Eva Marie Everson
The Book of Eli will leave you breathless . . . in a good way.
Thanks for the insightful article, Steve!
The technical legal term is spelled Blood spatter. Thanks again.
I don’t want to write “edgy” fiction that I would be embarrassed to have my millennial daughter or pastor’s wife read, but I don’t want to write something all soft and fuzzy where the problems aren’t real and the choices aren’t hard. That can be done writing “clean” when the plot flows logically and the characters feel like real people as they wrestle with choices that could change their entire future.
I think that style of story can be enjoyed by a reader whether they follow Jesus or not. My own prayer as I watch sales come in is that each buyer’s faith will be strengthened if they already believe and that their curiosity about following Jesus will be piqued if they don’t.
It’s a good point, Carol, to think about whether you would be embarrassed if your daughter or your pastor’s wife read your book. I wouldn’t want to be embarrassed by (or about) what I’ve written.
I try to remember, though, that I could easily write a book my pastor’s wife would not enjoy, without being embarrassed about it.
Interesting post, Steve. After reading a couple of the comments, I had a question pop into my mind. Maybe we need to define what our intended purpose is for writing the books we write and who we hope to reach. This may help define what we choose to add or omit from our stories. If I’m writing with the intention to uplift my readers, to encourage them to look toward God as they walk through the messy stuff of life, the content in my story may be different than if I want to reach those who don’t know Jesus yet. If I am writing a story with the hope that it will touch and reach those who don’t yet believe, there may be “edgier” content in the story because that’s what they relate to or expect in a novel.
For me personally, I want to write stories that will challenge people to look to God when the hard things of life hit. To see that He is real and He does love them. Including the “edgy” elements in a graphic way will probably not be a good way to do this. Yes, ugly things happen and are spoken in life, but there are ways to refer to them (as your client did) that will not leave a reader cringing.
Ultimately, I want my stories to glorify God. Including vivid descriptions that leave a stain on a reader’s mind will probably detract from that overall goal.
Okay, sorry for the rambling. You got me thinking about this topic.
Personally, I don’t like to read any profanity in a book. Mild curse words might be acceptable if extremely pertinent to the character building.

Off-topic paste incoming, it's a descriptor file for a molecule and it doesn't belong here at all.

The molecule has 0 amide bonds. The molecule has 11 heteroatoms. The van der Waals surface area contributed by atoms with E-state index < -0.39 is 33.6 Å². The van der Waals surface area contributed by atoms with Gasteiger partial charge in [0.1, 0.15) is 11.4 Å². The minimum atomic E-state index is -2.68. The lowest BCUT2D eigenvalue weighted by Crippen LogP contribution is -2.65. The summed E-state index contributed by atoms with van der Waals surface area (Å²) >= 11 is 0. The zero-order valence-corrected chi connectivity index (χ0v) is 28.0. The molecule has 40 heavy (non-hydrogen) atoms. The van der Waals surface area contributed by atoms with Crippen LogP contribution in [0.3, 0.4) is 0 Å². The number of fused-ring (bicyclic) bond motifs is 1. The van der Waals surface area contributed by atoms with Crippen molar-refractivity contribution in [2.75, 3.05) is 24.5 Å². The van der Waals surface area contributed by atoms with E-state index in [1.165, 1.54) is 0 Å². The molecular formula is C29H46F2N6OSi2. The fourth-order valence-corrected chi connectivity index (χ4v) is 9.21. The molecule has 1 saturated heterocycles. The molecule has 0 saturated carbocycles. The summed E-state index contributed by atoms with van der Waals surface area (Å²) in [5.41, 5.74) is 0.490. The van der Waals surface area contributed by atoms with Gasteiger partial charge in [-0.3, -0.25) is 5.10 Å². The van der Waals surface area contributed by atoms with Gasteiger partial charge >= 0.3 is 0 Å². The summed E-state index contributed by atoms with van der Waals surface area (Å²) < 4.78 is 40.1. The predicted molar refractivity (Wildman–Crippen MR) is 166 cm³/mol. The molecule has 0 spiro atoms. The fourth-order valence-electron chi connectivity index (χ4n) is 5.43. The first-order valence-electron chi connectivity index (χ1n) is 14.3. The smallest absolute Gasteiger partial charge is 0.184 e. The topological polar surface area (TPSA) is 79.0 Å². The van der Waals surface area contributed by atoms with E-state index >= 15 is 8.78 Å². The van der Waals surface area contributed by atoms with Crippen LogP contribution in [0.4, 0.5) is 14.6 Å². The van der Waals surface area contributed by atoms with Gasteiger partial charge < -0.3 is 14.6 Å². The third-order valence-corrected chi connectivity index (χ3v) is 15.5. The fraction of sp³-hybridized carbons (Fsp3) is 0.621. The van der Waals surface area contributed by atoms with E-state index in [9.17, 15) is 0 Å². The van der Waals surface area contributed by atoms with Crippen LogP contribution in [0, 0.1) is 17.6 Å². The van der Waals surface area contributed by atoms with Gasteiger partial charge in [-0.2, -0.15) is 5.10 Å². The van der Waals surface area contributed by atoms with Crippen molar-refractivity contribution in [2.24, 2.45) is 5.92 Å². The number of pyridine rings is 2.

However, the F-bomb is a no, no way, never go for me. If I’m reading a book and that comes up, I usually put it down.
The one instance I can think where I made an exception was The Art of Racing In the Rain. It was deep into the story and a moment of severe loss and emotion for the main character. It was only used the one time. Honestly though I think the story would have stood without that word.
Unfortunately, now it’s one of my favorite books, but I don’t always recommend it unless I know the reader will be comfortable with that language or without the caveat that the word is there.
I think what I find more shocking than the use of foul language in fiction is the choice of some Christian writers to toss it around in blogs/FB/non-fiction writing.
I follow a traditionally published (multiple books) author on FB who the other day posted that, in his opinion, Jesus is someone who might “come over to his house, sit and his couch, have a few beers while watching House of Cards, and who might drop the F-bomb when he gets mad.”
…….I am still shocked speechless on this quote……
So, yes, obviously there’s a disconnect between believers about the use of profanity.
Sometimes it is a puddle, sometimes it is an ocean. ?
I am always vexed when I read or hear a professing Christian shape God into their own image. I usually respond with a verse or passage from the Bible that speaks to their misguided and erroneous interpretations of the Lord. There is so much out there that the Holy Spirit would have nothing to do with, yet people claim He is in it, for it, and leads it. It really goes to show that they do not know God. Jesus would not curse. Why is that even a question to some people? “Not every one that saith unto me, Lord, Lord, shall enter into the kingdom of heaven; but he that doeth the will of my Father which is in heaven.” (Mt 7:21)
Susan E. Richardson